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THE TRANSPORTATION SYSTEM CAPABILITY MODEL (TRANSCAP): R SCe'ivE0
A MIXED LANGUAGE DEVELOPMENT APPROACH FOR
AN ARMY DEPLOYMENT SIMULATION JUL 10 2000
Richard J. Love, James F. Burke, Jr., Charles M. Macal, Dawn L. Howard, and Jill Jackson
Argonne National Laboratory
Decision and Information Sciences Division
9700 S. Cass Ave. Bldg. 900
Argonne, IL 60439
mixed language, inter-process communication,
class framework, discrete-event simulation
The Transportation System Capability
(TRANSCAP) model is a discrete-event simula-
tion model designed to simulate deployment of
forces from army bases - the first step of an
army deployment. Argonne National Laboratory
(Argonne) collaborated with the Military Trans-
portation Management Command Transportation
Engineering Agency (MTMCTEA) to develop
TRANSCAP. The model, which dynamically
simulates the loading and transport of military
cargo from an installation, will be used to plan
real-world operations and to train army trans-
portation specialists. TRANSCAP was designed
with pre- and post-processing modules (devel-
oped in Java separately from the discrete-event
simulation module, which was developed in
MODSIM III). Multiple programming languages
were used to meet the needs of this simulation.
This paper highlights the function of each mod-
ule, describes how the modules interact, identi-
fies the benefits of the separation, and describes
the programming languages used to develop the
modules. The paper also discusses a reusable
deployment simulation framework of classes that
implements the Army Modeling and Simulation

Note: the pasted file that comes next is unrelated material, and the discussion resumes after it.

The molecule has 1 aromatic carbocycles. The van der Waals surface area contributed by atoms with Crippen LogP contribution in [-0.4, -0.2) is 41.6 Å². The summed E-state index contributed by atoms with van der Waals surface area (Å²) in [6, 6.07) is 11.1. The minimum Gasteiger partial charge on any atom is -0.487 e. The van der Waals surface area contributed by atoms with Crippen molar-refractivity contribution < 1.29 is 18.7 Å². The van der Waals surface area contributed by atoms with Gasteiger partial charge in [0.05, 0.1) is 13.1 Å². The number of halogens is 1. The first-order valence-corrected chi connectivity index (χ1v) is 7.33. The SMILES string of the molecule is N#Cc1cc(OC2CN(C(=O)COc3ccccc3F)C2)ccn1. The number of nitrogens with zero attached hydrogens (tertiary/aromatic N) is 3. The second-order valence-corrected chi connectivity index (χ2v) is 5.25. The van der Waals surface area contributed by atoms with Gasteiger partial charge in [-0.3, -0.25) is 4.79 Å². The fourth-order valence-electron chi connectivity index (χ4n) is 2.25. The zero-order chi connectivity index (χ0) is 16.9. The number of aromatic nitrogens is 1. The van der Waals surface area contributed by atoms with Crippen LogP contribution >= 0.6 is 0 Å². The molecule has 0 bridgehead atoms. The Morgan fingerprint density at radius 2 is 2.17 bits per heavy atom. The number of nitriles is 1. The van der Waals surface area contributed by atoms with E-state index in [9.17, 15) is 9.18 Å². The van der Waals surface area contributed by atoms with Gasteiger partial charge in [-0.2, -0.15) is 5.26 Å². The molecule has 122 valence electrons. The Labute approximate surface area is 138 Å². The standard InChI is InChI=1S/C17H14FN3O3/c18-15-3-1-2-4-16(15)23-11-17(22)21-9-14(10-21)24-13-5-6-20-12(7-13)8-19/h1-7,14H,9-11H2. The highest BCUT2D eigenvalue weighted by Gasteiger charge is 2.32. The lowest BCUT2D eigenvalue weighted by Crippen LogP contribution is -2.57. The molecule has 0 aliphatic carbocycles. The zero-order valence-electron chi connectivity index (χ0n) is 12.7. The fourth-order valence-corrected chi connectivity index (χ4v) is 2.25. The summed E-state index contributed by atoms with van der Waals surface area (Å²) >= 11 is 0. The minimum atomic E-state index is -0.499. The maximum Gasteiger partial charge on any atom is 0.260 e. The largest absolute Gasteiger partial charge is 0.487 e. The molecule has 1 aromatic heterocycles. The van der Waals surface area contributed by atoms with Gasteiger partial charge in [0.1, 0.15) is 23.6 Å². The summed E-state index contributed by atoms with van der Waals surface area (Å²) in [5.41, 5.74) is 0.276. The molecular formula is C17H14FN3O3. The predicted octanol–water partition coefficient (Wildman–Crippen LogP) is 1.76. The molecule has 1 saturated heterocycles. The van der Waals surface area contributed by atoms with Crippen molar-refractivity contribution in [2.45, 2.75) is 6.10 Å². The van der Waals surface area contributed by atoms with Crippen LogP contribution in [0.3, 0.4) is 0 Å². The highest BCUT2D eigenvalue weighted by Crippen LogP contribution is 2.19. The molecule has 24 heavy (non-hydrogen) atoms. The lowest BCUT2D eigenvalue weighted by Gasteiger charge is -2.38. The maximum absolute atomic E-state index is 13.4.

Office's (AMSO's) standard Transportation
Class Hierarchy. This framework has proved
flexible enough to be reused in other deployment
During a military deployment, both people
and equipment are transported from a fort to a
tactical assembly area and then to the final desti-
nation: the forward line of troops. Such "fort-to-
foxhole" deployments are not practiced often
because of the cost; when practiced, they are
rarely conducted under realistic circumstances.
As a result, the deployment analysts are not fully
aware of the constraints and complexities of a
To address this issue, the MTMCTEA and
others are developing simulations to analyze,
plan, train for, and execute deployments. New
simulation models and technologies are good
investments because simulating deployments on
a computer is more efficient and cost effective
than testing them in the real world.
MTMCTEA collaborated with Argonne and
others to develop a suite of four force projection
models (FPMs). The suite is part of a strategic
vision for simulating most of the military de-
ployment process. The Enhanced Logistics Intra-
theater Support Tool (ELIST) simulates the in-
frastructure between ports and forts. The Port
Simulation (PORTSIM) Model and the Coastal
Integrated Throughput models simulate through-
put at first-class, commercial ports and austere
ports. The TRANSCAP model simulates instal-
lation transportation operations, computes time-
phased outloading capability, compares com-
puted capability to outloading requirements, and
identifies system and infrastructure constraints
and installation-specific force departure profiles.
Because it simulates the first step of a military
deployment, TRANSCAP's main role will be to
present these departure profiles to ELIST for
simulation of the next leg, which is movement to
the port. Not only is TRANSCAP a component
of the FPM suite, but it can be used for fort in-
frastructure analysis, force deployment analysis,
practice, and training.
This paper discusses the components and
function of TRANSCAP's six modules, the
benefits of separating the modules, and the three
programming languages used to develop the
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Love, R. J.; Burke, J. F., Jr.; Macal, C. M.; Howard, D. L. & Jackson, J. The transportation system capability model (TRANSCAP) : a mixed language development approach for an army deployment simulation., article, June 2, 2000; Illinois. (digital.library.unt.edu/ark:/67531/metadc711362/m1/1/: accessed December 17, 2018), University of North Texas Libraries, Digital Library, digital.library.unt.edu; crediting UNT Libraries Government Documents Department.